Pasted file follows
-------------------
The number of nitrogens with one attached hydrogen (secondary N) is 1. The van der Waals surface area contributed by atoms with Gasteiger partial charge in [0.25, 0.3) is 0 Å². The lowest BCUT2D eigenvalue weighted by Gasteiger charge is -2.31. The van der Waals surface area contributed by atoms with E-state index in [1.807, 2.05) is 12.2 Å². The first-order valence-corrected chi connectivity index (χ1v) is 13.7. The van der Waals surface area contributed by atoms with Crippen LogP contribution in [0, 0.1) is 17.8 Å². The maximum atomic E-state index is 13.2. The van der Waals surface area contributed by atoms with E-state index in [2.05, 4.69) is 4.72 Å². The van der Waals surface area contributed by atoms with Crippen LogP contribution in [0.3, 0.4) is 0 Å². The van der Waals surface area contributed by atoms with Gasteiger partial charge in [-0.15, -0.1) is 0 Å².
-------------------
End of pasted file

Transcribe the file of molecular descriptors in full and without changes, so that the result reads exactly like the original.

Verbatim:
The number of nitrogens with one attached hydrogen (secondary N) is 1. The van der Waals surface area contributed by atoms with Gasteiger partial charge in [0.25, 0.3) is 0 Å². The lowest BCUT2D eigenvalue weighted by Gasteiger charge is -2.31. The van der Waals surface area contributed by atoms with E-state index in [1.807, 2.05) is 12.2 Å². The first-order valence-corrected chi connectivity index (χ1v) is 13.7. The van der Waals surface area contributed by atoms with Crippen LogP contribution in [0, 0.1) is 17.8 Å². The maximum atomic E-state index is 13.2. The van der Waals surface area contributed by atoms with E-state index in [2.05, 4.69) is 4.72 Å². The van der Waals surface area contributed by atoms with Crippen LogP contribution in [0.3, 0.4) is 0 Å². The van der Waals surface area contributed by atoms with Gasteiger partial charge in [-0.15, -0.1) is 0 Å².